Many British households aren’t getting the broadband speeds they have been promised, according to new research which highlights how
A new report from Which? found that broadband services in the UK are on average 51 per cent slower than advertised, highlighting the major discrepancies affecting users across the country.
The watchdog surveyed 235,000 users across the UK, and discovered that that on average, customers are paying for speeds of up to 38Mbps per second, but actually only receiving half that (19Mbps).
The research also found that the faster an advertised connection speed was, the slower the actual recorded results were found to be. This included customers paying for an advertised 200MBps connection, but actually only receiving average speeds of 52MBps – a mere 26 per cent of what they were promised.
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Which?’s findings are especially timely as they come days before new advertising regulations are set to come into place on how broadband speeds are advertised.
Under the new ASA rules, due to come into effect next Wednesday, broadband providers can no longer advertise “up to” speeds which are available to just 10 per cent of customers.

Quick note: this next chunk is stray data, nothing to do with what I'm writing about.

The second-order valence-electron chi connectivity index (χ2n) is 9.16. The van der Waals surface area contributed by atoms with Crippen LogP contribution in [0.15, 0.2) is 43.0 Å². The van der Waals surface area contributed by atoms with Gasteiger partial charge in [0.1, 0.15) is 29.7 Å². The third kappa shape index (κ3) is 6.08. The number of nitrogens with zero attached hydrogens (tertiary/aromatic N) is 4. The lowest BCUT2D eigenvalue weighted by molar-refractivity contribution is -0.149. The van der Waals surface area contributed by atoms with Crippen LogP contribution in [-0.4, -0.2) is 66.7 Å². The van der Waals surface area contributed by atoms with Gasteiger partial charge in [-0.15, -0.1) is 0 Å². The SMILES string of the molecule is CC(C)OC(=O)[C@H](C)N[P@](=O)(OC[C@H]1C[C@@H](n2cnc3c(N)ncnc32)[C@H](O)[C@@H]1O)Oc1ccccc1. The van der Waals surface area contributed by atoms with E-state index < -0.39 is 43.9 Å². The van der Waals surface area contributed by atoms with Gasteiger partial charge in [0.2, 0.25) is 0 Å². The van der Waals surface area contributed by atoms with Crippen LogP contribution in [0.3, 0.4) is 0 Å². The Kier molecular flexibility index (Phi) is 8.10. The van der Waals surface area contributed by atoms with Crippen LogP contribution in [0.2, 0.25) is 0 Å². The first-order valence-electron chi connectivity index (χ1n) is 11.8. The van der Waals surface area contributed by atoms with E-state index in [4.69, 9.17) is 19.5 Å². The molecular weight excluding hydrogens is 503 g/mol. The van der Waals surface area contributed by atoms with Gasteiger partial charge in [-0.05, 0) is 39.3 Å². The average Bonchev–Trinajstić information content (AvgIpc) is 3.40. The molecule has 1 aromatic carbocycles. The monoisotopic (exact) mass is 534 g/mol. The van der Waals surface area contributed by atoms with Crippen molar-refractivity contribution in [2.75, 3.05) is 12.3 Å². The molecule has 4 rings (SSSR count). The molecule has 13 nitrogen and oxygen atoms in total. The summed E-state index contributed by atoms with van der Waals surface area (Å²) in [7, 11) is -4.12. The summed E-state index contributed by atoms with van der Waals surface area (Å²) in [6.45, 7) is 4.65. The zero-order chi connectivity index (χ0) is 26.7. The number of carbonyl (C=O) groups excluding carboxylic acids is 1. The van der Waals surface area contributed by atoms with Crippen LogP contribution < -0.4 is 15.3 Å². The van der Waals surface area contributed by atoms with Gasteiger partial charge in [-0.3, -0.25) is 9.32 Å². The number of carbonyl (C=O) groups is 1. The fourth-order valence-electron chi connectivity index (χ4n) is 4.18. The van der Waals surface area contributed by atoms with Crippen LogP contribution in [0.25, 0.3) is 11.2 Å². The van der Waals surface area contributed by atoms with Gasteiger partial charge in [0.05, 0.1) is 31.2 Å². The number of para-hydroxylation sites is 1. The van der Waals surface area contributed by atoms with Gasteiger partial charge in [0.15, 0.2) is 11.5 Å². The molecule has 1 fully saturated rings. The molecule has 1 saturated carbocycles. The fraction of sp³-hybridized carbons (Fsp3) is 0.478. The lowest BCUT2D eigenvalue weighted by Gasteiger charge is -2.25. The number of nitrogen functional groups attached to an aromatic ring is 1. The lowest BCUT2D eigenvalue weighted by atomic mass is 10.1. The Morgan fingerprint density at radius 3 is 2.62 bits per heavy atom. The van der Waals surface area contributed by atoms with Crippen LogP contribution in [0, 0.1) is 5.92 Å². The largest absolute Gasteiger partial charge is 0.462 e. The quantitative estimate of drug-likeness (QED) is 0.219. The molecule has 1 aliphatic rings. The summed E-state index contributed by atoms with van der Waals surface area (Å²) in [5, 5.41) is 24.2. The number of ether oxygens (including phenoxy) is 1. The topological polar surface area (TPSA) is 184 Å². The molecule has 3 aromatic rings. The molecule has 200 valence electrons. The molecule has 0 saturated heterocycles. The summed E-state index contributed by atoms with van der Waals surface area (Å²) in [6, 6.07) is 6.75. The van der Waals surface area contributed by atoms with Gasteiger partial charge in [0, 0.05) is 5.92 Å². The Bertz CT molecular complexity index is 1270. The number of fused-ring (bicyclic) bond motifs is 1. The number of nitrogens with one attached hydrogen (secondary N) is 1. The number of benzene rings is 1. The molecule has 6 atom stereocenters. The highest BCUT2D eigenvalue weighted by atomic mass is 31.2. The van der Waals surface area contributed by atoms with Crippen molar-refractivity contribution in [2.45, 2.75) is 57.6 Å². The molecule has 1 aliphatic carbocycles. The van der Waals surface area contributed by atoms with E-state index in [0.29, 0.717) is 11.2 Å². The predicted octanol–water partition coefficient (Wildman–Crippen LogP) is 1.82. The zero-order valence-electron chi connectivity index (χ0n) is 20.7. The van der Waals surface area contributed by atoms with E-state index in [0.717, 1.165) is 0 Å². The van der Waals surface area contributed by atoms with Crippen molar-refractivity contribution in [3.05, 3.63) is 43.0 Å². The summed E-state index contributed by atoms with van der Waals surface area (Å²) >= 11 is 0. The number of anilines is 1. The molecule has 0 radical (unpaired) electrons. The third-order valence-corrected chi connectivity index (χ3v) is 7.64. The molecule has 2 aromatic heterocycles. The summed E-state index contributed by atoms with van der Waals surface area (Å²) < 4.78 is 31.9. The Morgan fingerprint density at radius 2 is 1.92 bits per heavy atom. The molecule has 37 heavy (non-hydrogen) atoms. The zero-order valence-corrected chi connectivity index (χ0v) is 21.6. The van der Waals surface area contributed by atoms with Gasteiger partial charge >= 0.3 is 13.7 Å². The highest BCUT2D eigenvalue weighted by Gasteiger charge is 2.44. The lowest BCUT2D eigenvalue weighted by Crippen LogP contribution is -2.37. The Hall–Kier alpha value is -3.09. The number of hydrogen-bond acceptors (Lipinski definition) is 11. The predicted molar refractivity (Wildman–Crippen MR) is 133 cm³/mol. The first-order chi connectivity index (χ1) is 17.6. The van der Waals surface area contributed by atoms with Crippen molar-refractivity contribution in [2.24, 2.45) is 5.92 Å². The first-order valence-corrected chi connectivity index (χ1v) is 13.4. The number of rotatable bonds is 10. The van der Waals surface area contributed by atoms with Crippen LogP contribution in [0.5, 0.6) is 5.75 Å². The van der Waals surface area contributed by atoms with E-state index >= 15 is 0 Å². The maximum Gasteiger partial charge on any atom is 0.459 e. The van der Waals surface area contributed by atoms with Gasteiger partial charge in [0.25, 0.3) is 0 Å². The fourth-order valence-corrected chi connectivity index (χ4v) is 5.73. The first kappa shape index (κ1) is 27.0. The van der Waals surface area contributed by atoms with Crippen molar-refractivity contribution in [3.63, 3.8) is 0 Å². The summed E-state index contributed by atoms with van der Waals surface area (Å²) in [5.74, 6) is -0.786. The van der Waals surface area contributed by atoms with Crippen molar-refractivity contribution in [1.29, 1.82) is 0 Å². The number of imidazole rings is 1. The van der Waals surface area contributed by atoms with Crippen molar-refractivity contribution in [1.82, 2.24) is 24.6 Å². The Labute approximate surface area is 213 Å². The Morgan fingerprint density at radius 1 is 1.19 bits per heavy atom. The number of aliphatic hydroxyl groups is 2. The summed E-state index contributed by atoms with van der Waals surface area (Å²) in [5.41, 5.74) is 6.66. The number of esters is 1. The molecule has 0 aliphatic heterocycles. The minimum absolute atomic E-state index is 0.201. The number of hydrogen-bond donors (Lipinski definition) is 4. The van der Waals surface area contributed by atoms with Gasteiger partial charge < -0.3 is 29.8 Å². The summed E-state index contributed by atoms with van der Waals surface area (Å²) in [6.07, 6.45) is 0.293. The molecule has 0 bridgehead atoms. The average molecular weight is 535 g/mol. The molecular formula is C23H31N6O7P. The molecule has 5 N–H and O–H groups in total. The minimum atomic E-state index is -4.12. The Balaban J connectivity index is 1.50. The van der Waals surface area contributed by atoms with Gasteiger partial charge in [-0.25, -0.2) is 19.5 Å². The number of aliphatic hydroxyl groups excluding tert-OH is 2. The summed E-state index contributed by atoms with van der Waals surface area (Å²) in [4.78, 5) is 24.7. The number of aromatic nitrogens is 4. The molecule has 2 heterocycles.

Instead, providers will need to include a median average speed for the service available to at least 50 per cent of households at peak time.
“This change in the rules is good news for customers who have been continuously been let down by unrealistic adverts and broadband speeds that won’t ever live up to expectations,” said Alex Neill, Which? managing director of home services.
“We know that speed and reliability of service really matter to customers and we will be keeping a close eye on providers to make sure they follow these new rules and finally deliver the service that people pay for.”
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